Donald Trump dubbed ‘catastrophe’ in jaw-dropping US election warning

The US presidential election is just over a month away. Panning out to be one of the most divisive ballots in recent history, the incumbent Donald Trump is hoping to hold on for a second term in office. Democrat Joe Biden, Trump’s main opposition figure, is looking to tip the balance in his favour.

As things stand, Biden is ahead of Trump in national opinion polls, and has had a 10-point lead on several occasions.

Several issues ride on November’s election: trade, national security, controlling the coronavirus pandemic, as well as easing wide-spread protests at what critics say is the result of endemic racial injustice.

Also on the agenda is climate change.

While Biden has set out a “plan for a clean energy revolution and environmental justice” anything similar has been scarcely mentioned in the Trump camp.

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Since he took office, Trump has rolled back hundreds of environmental protections, including limits on carbon dioxide emissions from power plants and vehicles, and protections for federal waterways across the country, fulfilling a campaign promise from 2016.

Bonnie Warring, senior Lecturer at the Grantham Institute on Climate Change and the Environment, told that a Trump victory in November would mean disaster for the effort to tackle climate change around the world.

She said: “I cannot overstate the importance of this next election for the US: Donald Trump has been a catastrophe for climate change and environmental policy in general.

“If there’s one thing I could communicate it’s how urgent it is for the global economy to make a transition away from fossil fuels very soon in the next decade or so.

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“Having a president in the White House who withdrew from the Paris accord, who is removing regulations that allow oil and gas companies to spew methane into the atmosphere, who has removed protections on all sorts of biosystems that store carbon, has sent the US on exactly the wrong path.”

Forests fires are currently ablaze in the West of the US, and a new hurricane is set to hit the country’s southern coast.

As these two calamities hit the country at once, Trump earlier this week questioned the science around climate change.

When Wade Crowfoot, California’s Secretary for Natural Resources, met Trump and said: “we want to work with you to really recognise the changing climate,” the president replied: “It’ll start getting cooler. You just watch… I don’t think science knows, actually.”


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Although temperatures often dip and spike, data from the last 100 years shows that on average, the Earth has been warming year-on-year.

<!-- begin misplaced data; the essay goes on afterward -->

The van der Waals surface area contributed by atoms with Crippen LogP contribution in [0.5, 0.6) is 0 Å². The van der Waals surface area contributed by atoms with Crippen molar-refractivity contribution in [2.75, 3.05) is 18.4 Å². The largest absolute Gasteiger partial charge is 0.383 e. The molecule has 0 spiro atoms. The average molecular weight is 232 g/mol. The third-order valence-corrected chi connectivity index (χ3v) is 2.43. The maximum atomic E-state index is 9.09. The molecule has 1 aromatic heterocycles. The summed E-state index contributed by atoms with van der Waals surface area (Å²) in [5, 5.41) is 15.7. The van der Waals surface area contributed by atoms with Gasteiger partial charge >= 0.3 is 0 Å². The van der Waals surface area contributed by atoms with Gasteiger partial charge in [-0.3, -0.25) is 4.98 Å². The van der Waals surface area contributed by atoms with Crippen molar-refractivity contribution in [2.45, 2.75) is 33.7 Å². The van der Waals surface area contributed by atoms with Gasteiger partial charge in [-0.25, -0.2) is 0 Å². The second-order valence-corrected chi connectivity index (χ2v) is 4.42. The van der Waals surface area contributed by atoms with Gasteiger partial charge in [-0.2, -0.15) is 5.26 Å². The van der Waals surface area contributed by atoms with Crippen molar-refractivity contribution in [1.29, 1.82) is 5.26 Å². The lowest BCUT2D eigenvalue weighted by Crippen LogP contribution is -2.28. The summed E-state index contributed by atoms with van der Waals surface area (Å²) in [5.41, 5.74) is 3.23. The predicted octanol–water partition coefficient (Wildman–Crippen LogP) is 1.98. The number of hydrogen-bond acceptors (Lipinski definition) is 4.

Trump has also attempted to push the blame on other nations whose industry-heavy economies emit astronomical amounts of carbon dioxide into the atmosphere.

He has previously said that the US is “just a small speck” claiming that China, India and Russia, “they make up a big preponderance of the pollution”.

He added: “Nobody ever talks about that.”

It is true that China is the world’s largest emitter of carbon dioxide.

However, in second place is the US who, in 2018, emitted around 5.5 thousand metric tons of CO2 into the atmosphere, while China released around twice the amount.

Ms Warring said she hoped that the US’ current climate trajectory did not put other countries off from being committed to curbing their own CO2 output.

She said: “The inescapable fact that the US is the biggest emitter so what it does really matters.

“Yes, we absolutely must recommit ourselves to the Paris accord, replace a lot of the Obama-era regulations that enforced better policies by the energy sector, that all has to happen if the US is to transition its economy over the next decade which is what needs to happen.

“Given how much damage Donald Trump has done in the past four years for environmental regulations, it’s disturbing to think about what could happen in another four years.

“He’s rolled back over 100 major environmental regulations in his time in office, he’s opened the Arctic up to oil and gas exploration, he’s signalled to the international community that the US does not take climate change science very seriously which is obviously a terrible message to send.

“If he’s reelected, I can just assume that all of that will continue, and we don’t have another four years to spend emitting.”

Most countries around the world have committed to a cap on global temperature increase, around 1.5C by 2050.

The World Meteorological Organisation, however, says it is likely that temperatures will break this threshold over the next five years – about a 70 percent chance.

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